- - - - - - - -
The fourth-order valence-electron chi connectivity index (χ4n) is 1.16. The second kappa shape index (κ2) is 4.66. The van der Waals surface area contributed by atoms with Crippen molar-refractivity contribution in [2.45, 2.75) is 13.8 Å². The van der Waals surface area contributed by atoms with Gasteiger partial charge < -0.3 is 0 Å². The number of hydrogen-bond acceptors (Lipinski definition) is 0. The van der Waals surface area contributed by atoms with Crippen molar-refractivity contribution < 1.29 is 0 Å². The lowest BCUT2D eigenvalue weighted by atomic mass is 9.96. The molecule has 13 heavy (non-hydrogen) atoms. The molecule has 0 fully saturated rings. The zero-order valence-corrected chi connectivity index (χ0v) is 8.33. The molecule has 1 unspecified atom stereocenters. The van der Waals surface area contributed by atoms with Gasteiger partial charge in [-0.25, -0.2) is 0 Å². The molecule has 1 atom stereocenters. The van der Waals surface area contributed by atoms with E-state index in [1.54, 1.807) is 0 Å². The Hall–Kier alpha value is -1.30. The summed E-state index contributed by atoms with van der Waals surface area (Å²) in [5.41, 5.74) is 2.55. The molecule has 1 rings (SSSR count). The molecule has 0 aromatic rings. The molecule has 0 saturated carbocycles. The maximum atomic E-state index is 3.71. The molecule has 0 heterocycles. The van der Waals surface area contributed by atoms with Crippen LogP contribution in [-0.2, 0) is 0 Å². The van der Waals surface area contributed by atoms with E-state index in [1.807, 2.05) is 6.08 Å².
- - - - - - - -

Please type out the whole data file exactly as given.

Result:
The fourth-order valence-electron chi connectivity index (χ4n) is 1.16. The second kappa shape index (κ2) is 4.66. The van der Waals surface area contributed by atoms with Crippen molar-refractivity contribution in [2.45, 2.75) is 13.8 Å². The van der Waals surface area contributed by atoms with Gasteiger partial charge < -0.3 is 0 Å². The number of hydrogen-bond acceptors (Lipinski definition) is 0. The van der Waals surface area contributed by atoms with Crippen molar-refractivity contribution < 1.29 is 0 Å². The lowest BCUT2D eigenvalue weighted by atomic mass is 9.96. The molecule has 13 heavy (non-hydrogen) atoms. The molecule has 0 fully saturated rings. The zero-order valence-corrected chi connectivity index (χ0v) is 8.33. The molecule has 1 unspecified atom stereocenters. The van der Waals surface area contributed by atoms with Gasteiger partial charge in [-0.25, -0.2) is 0 Å². The molecule has 1 atom stereocenters. The van der Waals surface area contributed by atoms with E-state index in [1.54, 1.807) is 0 Å². The Hall–Kier alpha value is -1.30. The summed E-state index contributed by atoms with van der Waals surface area (Å²) in [5.41, 5.74) is 2.55. The molecule has 1 rings (SSSR count). The molecule has 0 aromatic rings. The molecule has 0 saturated carbocycles. The maximum atomic E-state index is 3.71. The molecule has 0 heterocycles. The van der Waals surface area contributed by atoms with Crippen LogP contribution in [-0.2, 0) is 0 Å². The van der Waals surface area contributed by atoms with E-state index in [1.807, 2.05) is 6.08 Å².